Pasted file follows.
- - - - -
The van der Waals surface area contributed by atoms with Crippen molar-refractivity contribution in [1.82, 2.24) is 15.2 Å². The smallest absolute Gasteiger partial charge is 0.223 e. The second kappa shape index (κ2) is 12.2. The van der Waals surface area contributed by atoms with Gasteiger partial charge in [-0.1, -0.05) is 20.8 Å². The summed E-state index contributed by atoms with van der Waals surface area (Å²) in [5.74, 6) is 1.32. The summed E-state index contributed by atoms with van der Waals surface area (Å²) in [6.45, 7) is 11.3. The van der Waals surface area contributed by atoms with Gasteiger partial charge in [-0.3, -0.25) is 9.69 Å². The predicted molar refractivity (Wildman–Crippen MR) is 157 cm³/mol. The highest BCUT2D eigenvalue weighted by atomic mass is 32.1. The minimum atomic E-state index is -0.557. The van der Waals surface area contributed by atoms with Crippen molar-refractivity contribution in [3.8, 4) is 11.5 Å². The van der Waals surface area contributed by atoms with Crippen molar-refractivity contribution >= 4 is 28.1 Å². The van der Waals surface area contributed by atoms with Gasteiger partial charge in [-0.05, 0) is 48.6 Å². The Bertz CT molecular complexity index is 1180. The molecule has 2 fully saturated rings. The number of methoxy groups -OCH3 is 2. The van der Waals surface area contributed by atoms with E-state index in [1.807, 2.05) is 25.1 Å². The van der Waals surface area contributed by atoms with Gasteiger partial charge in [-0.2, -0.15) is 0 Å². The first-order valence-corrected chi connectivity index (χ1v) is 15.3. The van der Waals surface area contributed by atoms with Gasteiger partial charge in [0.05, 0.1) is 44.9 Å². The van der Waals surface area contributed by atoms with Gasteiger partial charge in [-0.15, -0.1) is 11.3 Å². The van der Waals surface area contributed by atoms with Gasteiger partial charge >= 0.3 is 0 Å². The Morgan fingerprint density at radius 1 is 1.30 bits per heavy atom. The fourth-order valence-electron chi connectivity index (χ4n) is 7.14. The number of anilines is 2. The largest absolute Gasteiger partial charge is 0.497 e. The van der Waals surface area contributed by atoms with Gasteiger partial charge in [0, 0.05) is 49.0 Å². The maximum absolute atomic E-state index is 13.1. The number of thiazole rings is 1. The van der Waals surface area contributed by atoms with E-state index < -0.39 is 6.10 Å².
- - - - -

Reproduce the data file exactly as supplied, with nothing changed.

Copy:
The van der Waals surface area contributed by atoms with Crippen molar-refractivity contribution in [1.82, 2.24) is 15.2 Å². The smallest absolute Gasteiger partial charge is 0.223 e. The second kappa shape index (κ2) is 12.2. The van der Waals surface area contributed by atoms with Gasteiger partial charge in [-0.1, -0.05) is 20.8 Å². The summed E-state index contributed by atoms with van der Waals surface area (Å²) in [5.74, 6) is 1.32. The summed E-state index contributed by atoms with van der Waals surface area (Å²) in [6.45, 7) is 11.3. The van der Waals surface area contributed by atoms with Gasteiger partial charge in [-0.3, -0.25) is 9.69 Å². The predicted molar refractivity (Wildman–Crippen MR) is 157 cm³/mol. The highest BCUT2D eigenvalue weighted by atomic mass is 32.1. The minimum atomic E-state index is -0.557. The van der Waals surface area contributed by atoms with Crippen molar-refractivity contribution in [3.8, 4) is 11.5 Å². The van der Waals surface area contributed by atoms with Crippen molar-refractivity contribution >= 4 is 28.1 Å². The van der Waals surface area contributed by atoms with Gasteiger partial charge in [-0.05, 0) is 48.6 Å². The Bertz CT molecular complexity index is 1180. The molecule has 2 fully saturated rings. The number of methoxy groups -OCH3 is 2. The van der Waals surface area contributed by atoms with E-state index in [1.807, 2.05) is 25.1 Å². The van der Waals surface area contributed by atoms with Gasteiger partial charge in [-0.2, -0.15) is 0 Å². The first-order valence-corrected chi connectivity index (χ1v) is 15.3. The van der Waals surface area contributed by atoms with Gasteiger partial charge in [0.05, 0.1) is 44.9 Å². The van der Waals surface area contributed by atoms with Gasteiger partial charge in [-0.15, -0.1) is 11.3 Å². The van der Waals surface area contributed by atoms with Gasteiger partial charge >= 0.3 is 0 Å². The Morgan fingerprint density at radius 1 is 1.30 bits per heavy atom. The fourth-order valence-electron chi connectivity index (χ4n) is 7.14. The number of anilines is 2. The largest absolute Gasteiger partial charge is 0.497 e. The van der Waals surface area contributed by atoms with Gasteiger partial charge in [0, 0.05) is 49.0 Å². The maximum absolute atomic E-state index is 13.1. The number of thiazole rings is 1. The van der Waals surface area contributed by atoms with E-state index < -0.39 is 6.10 Å².